Skeins of yarns in every hue of the rainbow sit in the opening patio of the weaving business operated by the family of Master Weaver Demetrio Bautista Lazo. Next to the yarn are a dozen bowls of the powdered tints used for color; they are created from myriad raw materials, including plants, seeds and bugs. Stop in for a visit, and you may get to see a member of the family station herself before a piano-sized loom and begin the rhythmic process of lacing yarn through taut strings to create rugs that are more work of art than floor covering.

    Some of the region’s most colorful folk art is created in San Martin Tilcajete, home of the whimsical wood carvings known as alebrijes. Painted in bold, bright hues, accented with dots of more color, these imaginative animal-like creatures make wonderful gifts for folks back home. Zeny Fuentes is world renown for his carvings, and a visit to his studios reveals the painstaking attention to detail required to produce his work. From carving to drying to painting, the process for a 12” long wooden figure can take as long as three months.

Whimsical wood carvings known as alebrijes

    In addition to arts, crafts and history, Oaxaca is known for a hearty cuisine that blends fresh, local ingredients into distinctive regional fare. For example, many call Oaxaca the mole capital of the world. And why not? A key ingredient in mole - the thick, slightly sweet sauce that brings a uniquely Oaxacan flavor to fish, fowl and meats – is chocolate. For a taste of the best from one of the top producers in the region, head to Mayordomo’s.

   Whiffs of the confection hang heavy in the air of the store a few blocks from the Zocalo in Oaxaca. Jars of Mayordomo’s Mole Rojo (red mole) and Mole Negro (black mole) and plastic-wrapped rectangles of chocolate line the orange and yellow walls of the cozy, brightly lit shop. Plump cocoa beans, sand-colored almonds and large sticks of cinnamon weigh down an old-fashioned scale near the cash register. Nearby, a woman offers samples of a chocolate shake-like drink, and in the rear of the store, an aproned young man scoops cocoa powder out of a bright red grinding machine.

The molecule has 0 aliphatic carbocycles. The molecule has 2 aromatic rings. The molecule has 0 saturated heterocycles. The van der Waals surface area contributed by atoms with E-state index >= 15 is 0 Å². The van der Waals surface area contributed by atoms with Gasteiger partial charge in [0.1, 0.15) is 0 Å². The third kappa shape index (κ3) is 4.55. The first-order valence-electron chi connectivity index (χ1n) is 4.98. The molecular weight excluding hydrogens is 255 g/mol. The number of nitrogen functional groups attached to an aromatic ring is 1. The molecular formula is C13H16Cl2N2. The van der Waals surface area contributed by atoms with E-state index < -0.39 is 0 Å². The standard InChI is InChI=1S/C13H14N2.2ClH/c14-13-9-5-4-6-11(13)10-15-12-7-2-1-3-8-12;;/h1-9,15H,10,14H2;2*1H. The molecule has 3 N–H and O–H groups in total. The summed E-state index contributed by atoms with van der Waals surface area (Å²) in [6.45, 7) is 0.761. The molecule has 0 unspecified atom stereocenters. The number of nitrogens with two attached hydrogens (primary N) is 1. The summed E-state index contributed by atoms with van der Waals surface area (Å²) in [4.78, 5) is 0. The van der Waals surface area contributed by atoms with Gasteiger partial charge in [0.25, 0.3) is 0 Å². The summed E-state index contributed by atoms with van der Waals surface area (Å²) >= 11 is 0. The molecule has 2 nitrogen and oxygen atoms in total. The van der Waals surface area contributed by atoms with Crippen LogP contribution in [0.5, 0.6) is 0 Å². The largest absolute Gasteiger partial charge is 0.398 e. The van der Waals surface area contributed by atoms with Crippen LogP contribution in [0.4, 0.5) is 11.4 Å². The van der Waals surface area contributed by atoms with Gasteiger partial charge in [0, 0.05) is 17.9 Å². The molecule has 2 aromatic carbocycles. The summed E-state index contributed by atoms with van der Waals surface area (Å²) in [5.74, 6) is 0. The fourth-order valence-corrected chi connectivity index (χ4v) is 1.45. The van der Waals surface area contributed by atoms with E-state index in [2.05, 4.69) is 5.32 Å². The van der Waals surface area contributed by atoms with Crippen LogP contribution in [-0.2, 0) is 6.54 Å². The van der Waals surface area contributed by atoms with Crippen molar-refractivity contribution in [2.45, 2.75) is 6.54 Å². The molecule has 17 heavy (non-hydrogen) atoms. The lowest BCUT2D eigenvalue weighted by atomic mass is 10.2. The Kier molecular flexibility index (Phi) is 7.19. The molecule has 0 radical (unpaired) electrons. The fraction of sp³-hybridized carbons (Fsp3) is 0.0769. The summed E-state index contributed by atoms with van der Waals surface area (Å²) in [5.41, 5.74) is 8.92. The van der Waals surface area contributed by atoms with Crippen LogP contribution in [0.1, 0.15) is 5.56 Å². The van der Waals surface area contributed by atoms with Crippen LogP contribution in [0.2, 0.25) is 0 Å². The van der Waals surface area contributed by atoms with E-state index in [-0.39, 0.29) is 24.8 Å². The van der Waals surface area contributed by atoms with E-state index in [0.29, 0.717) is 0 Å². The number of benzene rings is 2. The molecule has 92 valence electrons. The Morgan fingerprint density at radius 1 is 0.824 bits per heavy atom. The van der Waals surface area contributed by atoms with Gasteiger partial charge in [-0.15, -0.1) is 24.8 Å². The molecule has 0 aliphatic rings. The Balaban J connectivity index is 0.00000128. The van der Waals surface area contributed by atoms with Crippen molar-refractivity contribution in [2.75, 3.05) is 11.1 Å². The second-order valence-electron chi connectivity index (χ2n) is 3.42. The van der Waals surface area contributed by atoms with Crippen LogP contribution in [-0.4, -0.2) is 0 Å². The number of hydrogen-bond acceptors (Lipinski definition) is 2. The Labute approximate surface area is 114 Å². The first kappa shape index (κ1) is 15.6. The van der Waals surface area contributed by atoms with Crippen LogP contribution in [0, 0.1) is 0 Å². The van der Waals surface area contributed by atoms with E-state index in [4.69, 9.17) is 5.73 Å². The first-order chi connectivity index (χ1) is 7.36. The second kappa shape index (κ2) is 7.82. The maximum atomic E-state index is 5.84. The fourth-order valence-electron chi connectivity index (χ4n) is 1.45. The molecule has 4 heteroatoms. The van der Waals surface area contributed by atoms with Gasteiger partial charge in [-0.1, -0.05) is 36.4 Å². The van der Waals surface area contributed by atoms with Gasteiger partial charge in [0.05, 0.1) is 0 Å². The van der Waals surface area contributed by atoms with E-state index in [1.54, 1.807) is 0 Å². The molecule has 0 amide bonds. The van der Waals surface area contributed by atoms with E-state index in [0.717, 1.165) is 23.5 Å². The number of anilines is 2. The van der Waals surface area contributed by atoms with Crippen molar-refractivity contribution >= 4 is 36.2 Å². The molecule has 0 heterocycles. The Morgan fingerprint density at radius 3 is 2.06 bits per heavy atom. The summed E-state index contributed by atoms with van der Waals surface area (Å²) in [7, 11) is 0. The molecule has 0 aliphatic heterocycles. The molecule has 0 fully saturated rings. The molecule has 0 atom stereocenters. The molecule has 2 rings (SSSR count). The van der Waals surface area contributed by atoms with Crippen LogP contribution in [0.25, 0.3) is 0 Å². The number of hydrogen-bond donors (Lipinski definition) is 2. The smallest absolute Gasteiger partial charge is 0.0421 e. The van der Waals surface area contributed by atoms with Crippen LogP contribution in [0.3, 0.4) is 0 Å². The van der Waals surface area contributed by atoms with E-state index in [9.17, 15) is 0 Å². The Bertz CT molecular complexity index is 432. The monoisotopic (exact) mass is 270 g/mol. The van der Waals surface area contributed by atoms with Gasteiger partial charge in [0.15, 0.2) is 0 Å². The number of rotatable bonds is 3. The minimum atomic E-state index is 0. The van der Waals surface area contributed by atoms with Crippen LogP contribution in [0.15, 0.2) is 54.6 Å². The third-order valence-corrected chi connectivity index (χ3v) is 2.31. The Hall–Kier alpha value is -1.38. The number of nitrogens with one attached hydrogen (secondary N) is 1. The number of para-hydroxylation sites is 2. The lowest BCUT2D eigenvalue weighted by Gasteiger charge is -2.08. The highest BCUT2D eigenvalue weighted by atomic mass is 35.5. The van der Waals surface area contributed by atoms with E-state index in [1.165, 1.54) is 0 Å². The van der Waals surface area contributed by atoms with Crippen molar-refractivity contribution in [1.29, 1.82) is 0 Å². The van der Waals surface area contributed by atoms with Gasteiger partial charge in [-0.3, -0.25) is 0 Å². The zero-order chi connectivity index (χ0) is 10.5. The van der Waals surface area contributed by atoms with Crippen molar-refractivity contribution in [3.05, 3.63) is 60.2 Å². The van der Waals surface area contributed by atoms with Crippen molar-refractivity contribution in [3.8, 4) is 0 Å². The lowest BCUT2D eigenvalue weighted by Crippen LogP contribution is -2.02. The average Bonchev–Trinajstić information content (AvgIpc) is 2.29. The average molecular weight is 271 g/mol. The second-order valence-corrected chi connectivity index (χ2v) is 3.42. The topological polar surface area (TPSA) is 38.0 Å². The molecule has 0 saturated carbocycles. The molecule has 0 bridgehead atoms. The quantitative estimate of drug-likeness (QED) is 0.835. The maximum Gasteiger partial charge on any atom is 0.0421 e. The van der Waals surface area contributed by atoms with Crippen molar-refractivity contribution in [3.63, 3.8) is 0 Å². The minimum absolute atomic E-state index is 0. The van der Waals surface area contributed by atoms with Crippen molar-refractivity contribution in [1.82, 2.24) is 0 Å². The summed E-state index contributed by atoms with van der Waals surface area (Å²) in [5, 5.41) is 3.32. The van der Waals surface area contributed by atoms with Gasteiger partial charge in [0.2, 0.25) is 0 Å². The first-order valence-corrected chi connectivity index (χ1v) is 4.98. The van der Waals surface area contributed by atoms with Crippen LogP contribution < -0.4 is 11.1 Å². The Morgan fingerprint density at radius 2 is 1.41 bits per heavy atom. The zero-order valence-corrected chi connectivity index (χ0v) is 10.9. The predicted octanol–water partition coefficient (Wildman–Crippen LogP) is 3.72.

For authentic Oaxacan fare, several restaurants are sure bets, including Casa de Cantera, Catedral Restaurant and Fonda Santo Domingo, where the fried grasshopper soup is a pleasant surprise. For a more upscale meal, Casa Oaxaca just a few blocks from La Iglesia de Santo Domingo de Guzman, is a must-visit restaurant.

Blue tortilla chips and salsa at Casa Oaxaca

How to get there and where to stay

   Mexicana Airlines is the transportation of choice to Oaxaca; it conveniently offers five daily flights from Mexico City. In 2009, Mexicana garnered the title of “Leading Airline in Mexico and Central America” from the World Travel Awards, its 11th time winning the award.

    Far from the bustling activity of downtown, Hacienda Los Laureles in the neighborhood of San Felipe, is a good choice for accommodations. The 23-room hotel offers a quaint atmosphere in serene surroundings; the property’s gardens – immaculately maintained by the owner – bursts with colored blooms and is large enough for evening strolls. Hacienda Los Laureles also offers a full-service spa, ecotours and a golf course nearby.

Immaculate gardens at Hacienda Los Laureles

Possible Side Trip

    The region of Oaxaca closer to the coast has strong afrocentric root, its residents being African progeny of slaves brought to Mexico by the Spaniards. Mexican residents in nearby Coastal Vera Cruz and Gurerro also claim Africa as their Motherland, giving this geographic a rich culture that includes percussive music and rhythmic dance. More information on this ethnically diverse area will be forthcoming.